Awesome or Awful

Check out Awesome or Awful: A Self-Critique Tool for Young Creatives. Wish I’d had this around when I was first in portfolio school.

One of the authors is Erin Eby, a super-talented art director who helps run an agency in Geneva, Switzerland. I had the pleasure of working with her when I lived there, and we collaborated on a number of projects. I kind of wish this would have been one of them.

Young Ones Portfolio Review

One of the very best things I did as a portfolio student was attend the One Club’s student portfolio review sessions. As a first year student, I had Mike Shine, Bob Barrie, Sally Hogshead and a bunch of other marquee names look at my work. I wasn’t looking for a job (at least not that year). I just wanted to hone my book. And in a single afternoon, I had feedback from about 30 different top tier professionals.

You hear one thing, you can dismiss it. You hear it twice, still better to trust your gut. But to get specific feedback about the work in your book, and have it repeated over and over by the people who drive this industry does wonders for the bubble you might be creating your book in. It definitely worked for me.

So put Monday, May 9 on your calendars. Even if you’re not in New York (I was eight hours away in Richmond), it’s worth the road trip. It won’t be cheap. But it should be worth it. Keep an eye out for admission prices and registration here.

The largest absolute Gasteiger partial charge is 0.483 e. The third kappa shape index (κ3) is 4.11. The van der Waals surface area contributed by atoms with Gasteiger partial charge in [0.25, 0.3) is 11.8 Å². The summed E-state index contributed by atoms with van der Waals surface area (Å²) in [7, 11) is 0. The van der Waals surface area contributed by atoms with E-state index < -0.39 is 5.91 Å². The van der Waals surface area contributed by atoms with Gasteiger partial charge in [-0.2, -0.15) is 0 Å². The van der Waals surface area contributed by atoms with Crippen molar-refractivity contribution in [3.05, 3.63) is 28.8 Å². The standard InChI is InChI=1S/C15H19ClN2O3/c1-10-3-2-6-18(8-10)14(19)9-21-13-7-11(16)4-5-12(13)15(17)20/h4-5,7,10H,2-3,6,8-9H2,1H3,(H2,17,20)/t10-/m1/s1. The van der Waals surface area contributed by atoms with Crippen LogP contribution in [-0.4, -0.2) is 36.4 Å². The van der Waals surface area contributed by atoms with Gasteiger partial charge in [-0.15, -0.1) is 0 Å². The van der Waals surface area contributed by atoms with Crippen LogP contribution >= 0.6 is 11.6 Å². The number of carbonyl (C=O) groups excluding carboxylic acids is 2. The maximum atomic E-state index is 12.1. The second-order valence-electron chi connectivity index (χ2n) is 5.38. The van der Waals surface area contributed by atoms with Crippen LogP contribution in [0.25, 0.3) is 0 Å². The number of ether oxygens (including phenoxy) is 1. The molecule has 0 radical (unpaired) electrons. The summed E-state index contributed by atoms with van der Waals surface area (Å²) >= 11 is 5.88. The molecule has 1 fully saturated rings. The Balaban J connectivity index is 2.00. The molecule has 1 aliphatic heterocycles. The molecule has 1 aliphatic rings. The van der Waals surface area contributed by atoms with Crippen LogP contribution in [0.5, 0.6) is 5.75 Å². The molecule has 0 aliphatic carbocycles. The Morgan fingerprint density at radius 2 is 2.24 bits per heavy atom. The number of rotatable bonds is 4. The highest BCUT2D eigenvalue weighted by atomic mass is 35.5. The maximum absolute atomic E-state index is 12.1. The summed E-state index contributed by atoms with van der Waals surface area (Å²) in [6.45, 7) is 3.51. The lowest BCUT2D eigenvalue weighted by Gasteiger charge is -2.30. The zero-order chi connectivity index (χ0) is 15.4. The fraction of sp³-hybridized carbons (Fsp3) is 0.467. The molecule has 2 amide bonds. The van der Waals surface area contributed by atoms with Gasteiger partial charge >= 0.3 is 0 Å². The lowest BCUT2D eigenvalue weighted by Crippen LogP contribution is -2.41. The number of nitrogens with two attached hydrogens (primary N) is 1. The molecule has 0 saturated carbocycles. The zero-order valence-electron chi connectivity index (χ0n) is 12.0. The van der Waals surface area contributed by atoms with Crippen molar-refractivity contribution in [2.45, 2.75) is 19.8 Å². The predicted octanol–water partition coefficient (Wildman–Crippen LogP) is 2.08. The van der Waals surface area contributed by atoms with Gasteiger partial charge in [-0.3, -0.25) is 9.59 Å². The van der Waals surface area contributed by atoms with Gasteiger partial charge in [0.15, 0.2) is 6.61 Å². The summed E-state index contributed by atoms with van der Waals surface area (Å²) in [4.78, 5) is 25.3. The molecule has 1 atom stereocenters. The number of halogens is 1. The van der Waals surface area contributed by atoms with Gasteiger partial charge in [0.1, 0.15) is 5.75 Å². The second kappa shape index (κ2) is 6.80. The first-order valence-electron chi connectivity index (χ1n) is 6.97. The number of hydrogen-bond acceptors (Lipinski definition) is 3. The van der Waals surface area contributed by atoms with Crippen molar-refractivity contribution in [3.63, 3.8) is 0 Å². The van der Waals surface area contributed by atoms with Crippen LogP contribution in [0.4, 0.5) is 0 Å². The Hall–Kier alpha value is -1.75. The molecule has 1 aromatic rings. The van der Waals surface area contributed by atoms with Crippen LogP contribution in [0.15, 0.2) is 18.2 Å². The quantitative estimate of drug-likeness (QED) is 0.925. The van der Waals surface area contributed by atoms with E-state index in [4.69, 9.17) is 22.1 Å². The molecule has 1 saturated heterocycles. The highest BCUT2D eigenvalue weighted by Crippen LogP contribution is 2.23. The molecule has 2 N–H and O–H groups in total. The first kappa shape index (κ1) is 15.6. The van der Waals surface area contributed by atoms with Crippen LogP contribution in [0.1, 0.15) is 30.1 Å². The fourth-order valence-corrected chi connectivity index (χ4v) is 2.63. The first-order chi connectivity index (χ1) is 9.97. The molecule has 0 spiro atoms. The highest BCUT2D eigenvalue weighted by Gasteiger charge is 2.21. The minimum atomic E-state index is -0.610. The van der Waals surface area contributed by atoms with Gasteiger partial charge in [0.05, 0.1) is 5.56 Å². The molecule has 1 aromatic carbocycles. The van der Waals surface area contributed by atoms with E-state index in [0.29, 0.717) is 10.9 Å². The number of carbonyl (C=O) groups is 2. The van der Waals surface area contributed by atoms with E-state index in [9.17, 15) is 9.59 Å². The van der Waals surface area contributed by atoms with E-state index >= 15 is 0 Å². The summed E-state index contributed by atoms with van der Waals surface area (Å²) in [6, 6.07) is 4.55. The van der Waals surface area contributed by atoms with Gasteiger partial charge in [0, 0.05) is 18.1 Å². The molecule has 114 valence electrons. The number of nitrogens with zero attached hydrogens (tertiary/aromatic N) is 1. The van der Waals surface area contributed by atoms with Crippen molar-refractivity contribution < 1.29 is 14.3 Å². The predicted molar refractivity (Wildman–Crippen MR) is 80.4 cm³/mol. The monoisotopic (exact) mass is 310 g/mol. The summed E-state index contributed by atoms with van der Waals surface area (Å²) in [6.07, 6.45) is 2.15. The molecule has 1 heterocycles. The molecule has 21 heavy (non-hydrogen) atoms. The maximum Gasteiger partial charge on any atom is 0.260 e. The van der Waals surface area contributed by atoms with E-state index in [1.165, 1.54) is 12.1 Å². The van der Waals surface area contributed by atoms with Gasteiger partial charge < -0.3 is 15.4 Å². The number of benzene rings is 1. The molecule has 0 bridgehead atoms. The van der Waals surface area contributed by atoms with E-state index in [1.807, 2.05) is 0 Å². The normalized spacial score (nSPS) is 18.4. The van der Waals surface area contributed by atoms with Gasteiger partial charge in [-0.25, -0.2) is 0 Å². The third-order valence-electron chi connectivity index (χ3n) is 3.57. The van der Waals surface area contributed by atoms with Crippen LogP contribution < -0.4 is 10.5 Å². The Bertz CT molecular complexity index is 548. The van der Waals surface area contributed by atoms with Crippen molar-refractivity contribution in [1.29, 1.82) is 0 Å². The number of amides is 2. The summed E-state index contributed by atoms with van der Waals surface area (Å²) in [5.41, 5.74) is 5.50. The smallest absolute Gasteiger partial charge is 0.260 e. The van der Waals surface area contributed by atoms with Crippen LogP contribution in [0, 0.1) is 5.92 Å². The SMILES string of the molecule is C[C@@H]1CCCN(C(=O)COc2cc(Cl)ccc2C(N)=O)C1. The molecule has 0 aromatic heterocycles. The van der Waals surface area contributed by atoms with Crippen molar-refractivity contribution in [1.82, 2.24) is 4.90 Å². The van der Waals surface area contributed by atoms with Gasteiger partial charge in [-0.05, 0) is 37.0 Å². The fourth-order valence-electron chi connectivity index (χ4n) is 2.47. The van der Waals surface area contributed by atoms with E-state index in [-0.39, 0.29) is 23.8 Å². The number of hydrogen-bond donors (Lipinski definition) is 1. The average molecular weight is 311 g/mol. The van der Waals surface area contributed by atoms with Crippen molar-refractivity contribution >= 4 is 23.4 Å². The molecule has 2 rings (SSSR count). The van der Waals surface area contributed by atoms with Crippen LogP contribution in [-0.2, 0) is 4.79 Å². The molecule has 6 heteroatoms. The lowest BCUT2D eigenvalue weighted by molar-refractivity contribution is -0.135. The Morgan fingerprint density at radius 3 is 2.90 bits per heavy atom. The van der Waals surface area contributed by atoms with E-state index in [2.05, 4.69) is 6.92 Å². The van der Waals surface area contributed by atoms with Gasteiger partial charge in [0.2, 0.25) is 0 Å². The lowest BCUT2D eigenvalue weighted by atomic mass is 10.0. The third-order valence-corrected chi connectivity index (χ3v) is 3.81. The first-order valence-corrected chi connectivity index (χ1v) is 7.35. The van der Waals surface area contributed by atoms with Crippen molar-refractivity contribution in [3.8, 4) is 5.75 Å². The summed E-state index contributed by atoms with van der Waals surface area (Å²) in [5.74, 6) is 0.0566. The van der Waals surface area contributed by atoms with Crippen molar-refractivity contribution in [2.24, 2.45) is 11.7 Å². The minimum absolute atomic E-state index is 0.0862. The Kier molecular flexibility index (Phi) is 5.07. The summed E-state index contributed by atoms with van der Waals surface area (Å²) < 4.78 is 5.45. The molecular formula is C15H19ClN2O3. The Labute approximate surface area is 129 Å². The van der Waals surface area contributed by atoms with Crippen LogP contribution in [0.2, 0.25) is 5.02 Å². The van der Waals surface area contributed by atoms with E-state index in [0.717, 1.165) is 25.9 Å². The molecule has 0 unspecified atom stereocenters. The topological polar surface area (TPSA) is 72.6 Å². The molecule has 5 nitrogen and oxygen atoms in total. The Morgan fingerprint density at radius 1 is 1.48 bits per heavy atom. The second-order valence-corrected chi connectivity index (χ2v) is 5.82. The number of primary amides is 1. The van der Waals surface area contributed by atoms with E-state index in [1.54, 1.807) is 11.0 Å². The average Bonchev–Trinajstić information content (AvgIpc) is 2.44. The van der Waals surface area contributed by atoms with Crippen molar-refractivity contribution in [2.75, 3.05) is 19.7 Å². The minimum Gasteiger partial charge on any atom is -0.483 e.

Showing Your Work Around

“I don’t know what’s good anymore.”

We’ve all had this experience. We work on something so much, for so long, that we completely lose perspective. We’re too close to it. We can’t tell if something’s clear, funny, stupid, or so stupid it’s funny. At times like this, it’s good to have a few go-to people.

“Hey, what do you think of this?”

You need someone who’s smart, has good taste, and will be brutally honest with you. Sometimes it’s good to have a few of those people.

“One person I showed thought that the cat kind of reminded her of aliens, because this one time she had a dream about alien cats.”

If you focus-group an ad around long enough, you will get some pretty strange feedback. We all know the chronic focus-groupers. Sometimes they’re legitimately confused, but often they’re just fishing for compliments, or searching for the one person who will tell them that their crap ad is brilliant. Don’t be that person.

Have your few trusted brains. Use them as necessary. If they all agree that the ad’s not working, take that to heart. But don’t take every piece of thinking that you ever poop out and show it around to everyone. It’s annoying and, because everyone will have a different take on it, it will just confuse you.

As much as learning how to come up with a good idea, you need to learn to evaluate a good idea. Trust your gut. And when your gut is full, trust the guts of a few smart people around you. But don’t trust the guts of everyone in the school, or everyone in the agency. That just leads to a big, gooey, gross, gutty mess.